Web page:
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The Hardest Job Of All

It’s not hard to understand that I have the “easy” part in all of this. Yes, it sucks. Yes, I get sick and feel horrible for weeks at a time. But you know what? I get to DO something. I “get” to be the one who is active in all of this. I have people supporting me at work, at my doctors visits, in Facebook and at home. My poor husband doesn’t get that. He doesn’t look like his world is crumbling around him. To look at him you wouldn’t know that he is losing sleep, worrying, driving back and forth and back and forth, all while working full time managing his office and employees, and the stress of managing the house and kids. He just has to take the scenic route, watching the mother of his children to see what it’s going to be like today. Yup… observer and loved one is definitely the hardest job in all of this.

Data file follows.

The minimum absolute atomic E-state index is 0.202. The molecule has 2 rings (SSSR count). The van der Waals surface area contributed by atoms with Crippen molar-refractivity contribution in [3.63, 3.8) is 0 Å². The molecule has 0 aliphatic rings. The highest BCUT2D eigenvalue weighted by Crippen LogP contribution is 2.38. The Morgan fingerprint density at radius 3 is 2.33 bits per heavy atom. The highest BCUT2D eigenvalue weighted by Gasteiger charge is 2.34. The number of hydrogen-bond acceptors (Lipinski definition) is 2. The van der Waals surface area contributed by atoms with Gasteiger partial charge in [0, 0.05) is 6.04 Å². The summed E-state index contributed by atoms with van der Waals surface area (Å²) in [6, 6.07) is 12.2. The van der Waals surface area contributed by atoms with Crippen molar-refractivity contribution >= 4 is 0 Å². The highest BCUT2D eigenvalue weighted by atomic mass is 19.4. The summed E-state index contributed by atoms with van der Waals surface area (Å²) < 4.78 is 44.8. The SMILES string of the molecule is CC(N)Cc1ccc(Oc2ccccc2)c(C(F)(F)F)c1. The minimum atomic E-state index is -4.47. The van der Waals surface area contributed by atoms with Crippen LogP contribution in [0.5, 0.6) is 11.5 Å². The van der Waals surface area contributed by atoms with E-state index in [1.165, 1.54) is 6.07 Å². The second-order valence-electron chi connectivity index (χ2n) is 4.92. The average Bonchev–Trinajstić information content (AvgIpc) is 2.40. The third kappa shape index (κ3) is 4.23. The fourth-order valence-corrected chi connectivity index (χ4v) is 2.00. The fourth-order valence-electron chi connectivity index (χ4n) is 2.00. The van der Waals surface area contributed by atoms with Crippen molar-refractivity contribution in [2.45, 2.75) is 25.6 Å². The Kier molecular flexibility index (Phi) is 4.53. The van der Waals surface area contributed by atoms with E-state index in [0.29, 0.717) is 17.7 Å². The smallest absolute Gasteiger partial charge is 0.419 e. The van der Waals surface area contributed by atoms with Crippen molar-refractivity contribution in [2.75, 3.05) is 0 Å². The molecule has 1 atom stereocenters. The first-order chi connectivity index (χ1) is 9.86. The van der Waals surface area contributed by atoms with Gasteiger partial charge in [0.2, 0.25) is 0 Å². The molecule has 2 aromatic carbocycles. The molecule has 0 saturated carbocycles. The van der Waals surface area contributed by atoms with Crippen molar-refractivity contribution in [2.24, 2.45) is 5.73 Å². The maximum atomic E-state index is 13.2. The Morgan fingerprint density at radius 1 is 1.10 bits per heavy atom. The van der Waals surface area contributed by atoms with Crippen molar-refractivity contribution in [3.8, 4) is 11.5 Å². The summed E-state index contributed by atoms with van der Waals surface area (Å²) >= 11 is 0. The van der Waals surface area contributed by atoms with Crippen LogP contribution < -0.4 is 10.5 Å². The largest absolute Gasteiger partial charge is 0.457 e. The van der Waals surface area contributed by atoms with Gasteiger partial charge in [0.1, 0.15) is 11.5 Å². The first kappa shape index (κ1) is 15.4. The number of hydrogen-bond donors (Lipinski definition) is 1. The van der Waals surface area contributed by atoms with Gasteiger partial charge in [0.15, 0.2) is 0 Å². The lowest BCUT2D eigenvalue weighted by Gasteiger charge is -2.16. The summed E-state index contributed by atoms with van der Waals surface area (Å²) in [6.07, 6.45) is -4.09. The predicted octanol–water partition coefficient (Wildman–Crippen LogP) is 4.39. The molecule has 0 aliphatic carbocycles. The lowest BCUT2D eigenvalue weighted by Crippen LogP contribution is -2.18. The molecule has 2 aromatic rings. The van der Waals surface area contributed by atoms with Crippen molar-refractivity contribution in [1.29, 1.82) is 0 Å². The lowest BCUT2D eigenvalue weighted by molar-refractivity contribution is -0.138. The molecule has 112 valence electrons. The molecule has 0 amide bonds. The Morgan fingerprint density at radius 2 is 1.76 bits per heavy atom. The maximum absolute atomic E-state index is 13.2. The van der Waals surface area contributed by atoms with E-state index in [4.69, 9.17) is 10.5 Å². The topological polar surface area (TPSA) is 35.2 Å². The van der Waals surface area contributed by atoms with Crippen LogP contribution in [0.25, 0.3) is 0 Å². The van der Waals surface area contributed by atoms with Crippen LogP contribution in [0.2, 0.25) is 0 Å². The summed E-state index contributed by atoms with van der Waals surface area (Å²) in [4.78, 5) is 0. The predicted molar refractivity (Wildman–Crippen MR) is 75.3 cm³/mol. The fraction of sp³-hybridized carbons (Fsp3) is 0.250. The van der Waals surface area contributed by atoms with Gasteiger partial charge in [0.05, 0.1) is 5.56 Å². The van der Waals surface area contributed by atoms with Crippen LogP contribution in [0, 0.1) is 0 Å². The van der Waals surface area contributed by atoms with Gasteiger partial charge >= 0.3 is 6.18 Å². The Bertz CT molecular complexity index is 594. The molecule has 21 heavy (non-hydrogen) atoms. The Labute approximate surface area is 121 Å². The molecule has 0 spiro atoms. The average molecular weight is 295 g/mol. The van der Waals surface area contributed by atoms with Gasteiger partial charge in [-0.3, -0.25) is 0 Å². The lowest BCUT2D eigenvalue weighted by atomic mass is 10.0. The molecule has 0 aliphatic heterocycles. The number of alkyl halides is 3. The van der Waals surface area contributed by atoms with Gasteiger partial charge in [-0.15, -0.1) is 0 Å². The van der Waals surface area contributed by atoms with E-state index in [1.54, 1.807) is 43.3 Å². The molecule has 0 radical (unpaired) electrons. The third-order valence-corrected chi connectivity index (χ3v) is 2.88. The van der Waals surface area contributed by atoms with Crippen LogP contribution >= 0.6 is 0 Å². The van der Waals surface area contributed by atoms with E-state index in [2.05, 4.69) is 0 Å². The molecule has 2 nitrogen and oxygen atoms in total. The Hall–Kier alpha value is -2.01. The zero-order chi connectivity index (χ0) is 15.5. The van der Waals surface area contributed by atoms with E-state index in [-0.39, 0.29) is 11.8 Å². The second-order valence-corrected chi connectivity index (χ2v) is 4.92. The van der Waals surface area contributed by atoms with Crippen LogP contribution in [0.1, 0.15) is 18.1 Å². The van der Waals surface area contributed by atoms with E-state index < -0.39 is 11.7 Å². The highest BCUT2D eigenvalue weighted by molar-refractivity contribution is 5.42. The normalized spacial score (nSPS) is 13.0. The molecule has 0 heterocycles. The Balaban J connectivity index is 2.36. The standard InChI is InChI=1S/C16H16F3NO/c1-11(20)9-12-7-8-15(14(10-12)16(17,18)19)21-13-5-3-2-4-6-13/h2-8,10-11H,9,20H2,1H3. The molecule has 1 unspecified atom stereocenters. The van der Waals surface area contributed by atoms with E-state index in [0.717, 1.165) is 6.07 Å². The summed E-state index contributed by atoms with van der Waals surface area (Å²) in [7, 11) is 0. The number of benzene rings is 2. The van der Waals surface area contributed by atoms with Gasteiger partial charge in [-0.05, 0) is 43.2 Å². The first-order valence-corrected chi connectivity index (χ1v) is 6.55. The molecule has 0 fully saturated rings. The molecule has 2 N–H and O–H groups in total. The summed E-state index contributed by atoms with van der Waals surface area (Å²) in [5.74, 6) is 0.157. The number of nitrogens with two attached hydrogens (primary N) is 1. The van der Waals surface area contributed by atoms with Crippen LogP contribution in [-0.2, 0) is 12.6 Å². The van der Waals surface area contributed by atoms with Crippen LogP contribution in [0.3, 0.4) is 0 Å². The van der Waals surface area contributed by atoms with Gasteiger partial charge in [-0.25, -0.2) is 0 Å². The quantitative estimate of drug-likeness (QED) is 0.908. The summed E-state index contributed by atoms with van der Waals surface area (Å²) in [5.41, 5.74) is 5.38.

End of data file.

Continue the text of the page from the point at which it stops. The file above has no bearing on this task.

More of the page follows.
God bless my husband…

Hubby and me

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Follicle Follies

It’s that time… the time in nearly every chemo patient’s life when your hair starts to go. I had thought I might escape this part, even though my oncologist assured me that the chance my hair won’t fall out receiving my chemo regiment was only 1%. So let’s review for you follicley full friends what it’s actually like to get to bald.

My normal lush locks

My normal lush locks